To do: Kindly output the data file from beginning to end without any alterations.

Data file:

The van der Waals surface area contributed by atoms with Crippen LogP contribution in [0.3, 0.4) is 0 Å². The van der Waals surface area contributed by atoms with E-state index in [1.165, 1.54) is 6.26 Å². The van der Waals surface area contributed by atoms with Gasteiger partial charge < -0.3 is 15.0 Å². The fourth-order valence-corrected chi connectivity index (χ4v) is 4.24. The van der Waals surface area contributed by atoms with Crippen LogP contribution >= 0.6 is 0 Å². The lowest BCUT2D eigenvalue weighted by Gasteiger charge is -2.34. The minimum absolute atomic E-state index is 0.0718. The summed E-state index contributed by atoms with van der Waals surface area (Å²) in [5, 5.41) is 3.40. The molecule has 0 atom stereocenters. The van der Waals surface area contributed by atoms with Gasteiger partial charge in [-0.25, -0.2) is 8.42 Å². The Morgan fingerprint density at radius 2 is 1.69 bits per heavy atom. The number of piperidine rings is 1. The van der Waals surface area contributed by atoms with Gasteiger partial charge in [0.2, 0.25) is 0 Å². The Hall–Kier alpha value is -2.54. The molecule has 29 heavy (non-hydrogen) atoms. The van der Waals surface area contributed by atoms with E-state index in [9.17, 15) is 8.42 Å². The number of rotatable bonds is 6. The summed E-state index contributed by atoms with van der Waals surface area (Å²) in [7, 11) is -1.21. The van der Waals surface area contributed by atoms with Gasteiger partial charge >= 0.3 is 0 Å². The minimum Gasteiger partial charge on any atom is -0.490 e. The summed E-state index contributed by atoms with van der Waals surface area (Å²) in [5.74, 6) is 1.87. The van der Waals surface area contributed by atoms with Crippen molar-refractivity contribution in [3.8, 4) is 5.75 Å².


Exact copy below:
The van der Waals surface area contributed by atoms with Crippen LogP contribution in [0.3, 0.4) is 0 Å². The van der Waals surface area contributed by atoms with E-state index in [1.165, 1.54) is 6.26 Å². The van der Waals surface area contributed by atoms with Gasteiger partial charge < -0.3 is 15.0 Å². The fourth-order valence-corrected chi connectivity index (χ4v) is 4.24. The van der Waals surface area contributed by atoms with Crippen LogP contribution >= 0.6 is 0 Å². The lowest BCUT2D eigenvalue weighted by Gasteiger charge is -2.34. The minimum absolute atomic E-state index is 0.0718. The summed E-state index contributed by atoms with van der Waals surface area (Å²) in [5, 5.41) is 3.40. The molecule has 0 atom stereocenters. The van der Waals surface area contributed by atoms with Gasteiger partial charge in [-0.25, -0.2) is 8.42 Å². The Morgan fingerprint density at radius 2 is 1.69 bits per heavy atom. The number of piperidine rings is 1. The van der Waals surface area contributed by atoms with Gasteiger partial charge in [0.2, 0.25) is 0 Å². The Hall–Kier alpha value is -2.54. The molecule has 29 heavy (non-hydrogen) atoms. The van der Waals surface area contributed by atoms with E-state index in [9.17, 15) is 8.42 Å². The number of rotatable bonds is 6. The summed E-state index contributed by atoms with van der Waals surface area (Å²) in [7, 11) is -1.21. The van der Waals surface area contributed by atoms with Gasteiger partial charge >= 0.3 is 0 Å². The minimum Gasteiger partial charge on any atom is -0.490 e. The summed E-state index contributed by atoms with van der Waals surface area (Å²) in [5.74, 6) is 1.87. The van der Waals surface area contributed by atoms with Crippen molar-refractivity contribution in [3.8, 4) is 5.75 Å².